Jollie’s boxes continued to be used in New York elections for the next forty years or so. As Jollie had promised in his patent application, the box “shall at all times exhibit the condition of the ballotings…In this way it will be obvious that the bystanders can see whether every ballot that is put into the hole actually goes into the box, and whether more ballots go into the box than are actually put through the ballot hole at top.” The visibility of the process was thought to eliminate possibilities of ballot box stuffing or fraud. As the London-based publication, The Graphic recounted, “In view of all present, including the voter, the other inspector, and the two registrars, the inspector rolls in the form of a cigarette each ballot and pushes it through the hole in the cover of its destined globe. … When the polls close at sunset the globes, still locked, are given to another set of inspectors, whose business it is to open them and count the votes” (23 November 1872, 479). 

Jollie’s design for ballot boxes quickly became an icon of the democratic process, its distinct form showing up in dozens of political cartoons and even providing the inspiration for a campaign torch to be carried in night-time processions. Whether this is an indication of the New York-centered publication world or the appeal of its form, the box’s central glass globe and fluted columns appear throughout the latter decades of the nineteenth century and into the twentieth. Its use across the political spectrum showed that it could convey a wide array of sentiments.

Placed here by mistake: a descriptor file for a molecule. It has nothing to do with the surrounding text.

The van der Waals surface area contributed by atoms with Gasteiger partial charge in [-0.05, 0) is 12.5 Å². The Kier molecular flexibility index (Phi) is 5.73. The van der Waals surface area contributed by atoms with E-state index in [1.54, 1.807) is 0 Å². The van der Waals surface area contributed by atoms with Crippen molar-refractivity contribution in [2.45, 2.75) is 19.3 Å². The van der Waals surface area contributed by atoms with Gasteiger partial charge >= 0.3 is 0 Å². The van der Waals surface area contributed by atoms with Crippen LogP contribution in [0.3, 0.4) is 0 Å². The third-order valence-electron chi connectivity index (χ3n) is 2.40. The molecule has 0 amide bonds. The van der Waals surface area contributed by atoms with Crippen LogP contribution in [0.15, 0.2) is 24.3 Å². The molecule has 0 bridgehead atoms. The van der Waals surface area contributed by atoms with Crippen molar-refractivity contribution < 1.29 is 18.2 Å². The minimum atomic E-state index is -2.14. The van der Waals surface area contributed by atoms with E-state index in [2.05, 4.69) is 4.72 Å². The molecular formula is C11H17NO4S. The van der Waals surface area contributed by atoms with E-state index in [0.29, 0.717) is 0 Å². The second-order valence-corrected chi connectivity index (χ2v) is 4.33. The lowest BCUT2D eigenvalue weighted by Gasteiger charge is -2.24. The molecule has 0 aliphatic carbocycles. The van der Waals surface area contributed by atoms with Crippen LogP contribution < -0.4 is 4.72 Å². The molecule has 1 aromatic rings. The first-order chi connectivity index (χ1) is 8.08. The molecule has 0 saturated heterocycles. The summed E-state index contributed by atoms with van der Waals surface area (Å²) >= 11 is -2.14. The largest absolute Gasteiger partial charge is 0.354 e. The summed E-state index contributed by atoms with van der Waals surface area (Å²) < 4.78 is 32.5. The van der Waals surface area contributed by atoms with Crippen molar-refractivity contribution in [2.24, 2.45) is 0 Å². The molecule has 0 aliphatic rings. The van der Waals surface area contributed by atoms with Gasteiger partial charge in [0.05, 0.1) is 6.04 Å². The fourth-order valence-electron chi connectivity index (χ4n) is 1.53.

Imagery of Jollie’s boxes was deployed in a variety of political cartoons and allegorical images that indicate the conflicts and struggles of different historical periods, representing both threats to and promises of democracy. In Thomas Nast’s 1871 “Victory Over Corruption”, an allegorical figure of America gestures triumphantly at an enormous Jollie ballot box, which flattens and crushes the figures of Boss Tweed and his Tammany Ring under its weight; Uncle Sam busily pastes up a broadside proclaiming “The ballot is mightier than the bullet” as onlookers cheer, a victory for the democratic process and political transparency.